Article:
This chart displays results over the last five years. The amount recycled this year indicates a stabilization in processing volumes, following a period of declining volumes, resulting from a gradual recovery in the Alberta economy.
Albertans are regularly polled to measure their support for the program and over the past five years, commitment to electronics recycling has remained strong.
Collection and recycling of electronics
R&D; Program awareness
Costs to deliver the program
Albertans are regularly polled to measure their support for the program and over the past five years,
commitment to electronics recycling has remained strong.
Registered Recyclers pick up TVs and computer products from businesses and institutions and from 353 recycling depots across the province. They transport the material back to their facilities (all located in Alberta) where they break down each item, separating the materials into metals, plastic and glass. These commodities are then shipped back into the manufacturing supply chain. Following are results from the past three years, revealing a year-over-year decrease in glass and plastic which could be indicative of a decrease in cathode-ray-tube TVs and monitors available for recycling.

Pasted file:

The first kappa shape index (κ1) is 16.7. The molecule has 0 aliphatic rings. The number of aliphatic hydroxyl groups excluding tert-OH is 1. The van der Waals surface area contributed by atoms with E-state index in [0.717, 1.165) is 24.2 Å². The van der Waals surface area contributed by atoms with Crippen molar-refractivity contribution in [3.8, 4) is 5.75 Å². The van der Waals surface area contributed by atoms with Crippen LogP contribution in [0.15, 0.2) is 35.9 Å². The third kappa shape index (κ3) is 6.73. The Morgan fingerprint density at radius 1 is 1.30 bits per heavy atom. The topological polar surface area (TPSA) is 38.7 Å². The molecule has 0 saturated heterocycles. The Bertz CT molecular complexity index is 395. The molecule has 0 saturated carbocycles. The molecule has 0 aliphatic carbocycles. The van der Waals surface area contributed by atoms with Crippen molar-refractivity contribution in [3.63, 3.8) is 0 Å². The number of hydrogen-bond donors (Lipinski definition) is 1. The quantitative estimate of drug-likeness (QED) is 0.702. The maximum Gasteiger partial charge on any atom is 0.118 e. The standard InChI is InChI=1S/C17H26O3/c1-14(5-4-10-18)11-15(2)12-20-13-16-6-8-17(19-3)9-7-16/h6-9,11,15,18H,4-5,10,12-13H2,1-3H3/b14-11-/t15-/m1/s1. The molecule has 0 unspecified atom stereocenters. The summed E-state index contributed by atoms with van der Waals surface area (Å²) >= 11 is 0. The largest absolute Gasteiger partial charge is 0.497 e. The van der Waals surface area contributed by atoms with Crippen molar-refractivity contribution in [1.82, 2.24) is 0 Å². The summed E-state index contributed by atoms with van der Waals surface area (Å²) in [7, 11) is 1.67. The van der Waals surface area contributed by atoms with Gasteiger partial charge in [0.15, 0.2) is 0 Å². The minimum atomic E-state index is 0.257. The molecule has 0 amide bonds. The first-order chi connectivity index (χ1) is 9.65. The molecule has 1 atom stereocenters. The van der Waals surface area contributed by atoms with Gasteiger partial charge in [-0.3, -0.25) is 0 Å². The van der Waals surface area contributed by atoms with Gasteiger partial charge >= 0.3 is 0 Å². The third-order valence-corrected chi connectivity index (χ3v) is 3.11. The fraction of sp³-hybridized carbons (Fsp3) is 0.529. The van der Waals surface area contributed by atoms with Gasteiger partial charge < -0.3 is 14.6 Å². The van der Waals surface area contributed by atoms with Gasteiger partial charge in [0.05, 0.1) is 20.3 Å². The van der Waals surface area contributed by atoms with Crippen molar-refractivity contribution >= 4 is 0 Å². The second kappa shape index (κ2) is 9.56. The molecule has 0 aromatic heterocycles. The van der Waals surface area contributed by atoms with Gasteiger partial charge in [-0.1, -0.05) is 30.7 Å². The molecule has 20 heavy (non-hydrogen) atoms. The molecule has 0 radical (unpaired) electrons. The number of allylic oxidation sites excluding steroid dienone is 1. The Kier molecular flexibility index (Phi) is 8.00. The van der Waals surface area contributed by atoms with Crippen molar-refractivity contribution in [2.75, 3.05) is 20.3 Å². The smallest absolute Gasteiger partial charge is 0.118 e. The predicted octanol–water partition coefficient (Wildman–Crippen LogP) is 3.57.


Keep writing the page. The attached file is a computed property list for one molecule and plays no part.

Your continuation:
Since 2004, 13,670 tonnes of hazardous material has been safely and properly handled during the recycling process. Following are results from the past three years showing some of the substances of concern diverted from the landfill.
ARMA oversees end-of-life processing of tires, electronics, paint and used oil materials on behalf of the province. Since 1992, ARMA has worked with a broad spectrum of stakeholders to shape recycling policy, create a value-added processing system, minimize waste entering landfills and to act as collective stewards of Alberta’s environment.